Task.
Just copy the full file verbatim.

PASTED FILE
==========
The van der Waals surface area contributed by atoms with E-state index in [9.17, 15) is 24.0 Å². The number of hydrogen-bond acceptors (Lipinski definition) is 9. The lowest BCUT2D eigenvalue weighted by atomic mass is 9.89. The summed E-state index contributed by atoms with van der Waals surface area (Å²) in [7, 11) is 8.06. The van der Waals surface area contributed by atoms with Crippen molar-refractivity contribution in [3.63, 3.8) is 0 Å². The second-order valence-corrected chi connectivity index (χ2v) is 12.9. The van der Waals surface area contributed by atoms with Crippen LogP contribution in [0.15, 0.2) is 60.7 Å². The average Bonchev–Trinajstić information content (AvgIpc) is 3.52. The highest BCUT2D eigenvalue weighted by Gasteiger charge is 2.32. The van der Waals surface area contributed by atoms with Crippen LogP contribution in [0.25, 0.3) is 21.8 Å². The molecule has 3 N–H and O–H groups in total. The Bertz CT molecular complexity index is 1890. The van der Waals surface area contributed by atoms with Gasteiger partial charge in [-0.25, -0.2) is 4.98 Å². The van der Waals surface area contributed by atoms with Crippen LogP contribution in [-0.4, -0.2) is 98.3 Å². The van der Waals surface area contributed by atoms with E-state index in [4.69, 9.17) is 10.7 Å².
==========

The van der Waals surface area contributed by atoms with E-state index in [9.17, 15) is 24.0 Å². The number of hydrogen-bond acceptors (Lipinski definition) is 9. The lowest BCUT2D eigenvalue weighted by atomic mass is 9.89. The summed E-state index contributed by atoms with van der Waals surface area (Å²) in [7, 11) is 8.06. The van der Waals surface area contributed by atoms with Crippen molar-refractivity contribution in [3.63, 3.8) is 0 Å². The second-order valence-corrected chi connectivity index (χ2v) is 12.9. The van der Waals surface area contributed by atoms with Crippen LogP contribution in [0.15, 0.2) is 60.7 Å². The average Bonchev–Trinajstić information content (AvgIpc) is 3.52. The highest BCUT2D eigenvalue weighted by Gasteiger charge is 2.32. The van der Waals surface area contributed by atoms with Crippen LogP contribution in [0.25, 0.3) is 21.8 Å². The molecule has 3 N–H and O–H groups in total. The Bertz CT molecular complexity index is 1890. The van der Waals surface area contributed by atoms with Gasteiger partial charge in [-0.25, -0.2) is 4.98 Å². The van der Waals surface area contributed by atoms with Crippen LogP contribution in [-0.4, -0.2) is 98.3 Å². The van der Waals surface area contributed by atoms with E-state index in [4.69, 9.17) is 10.7 Å².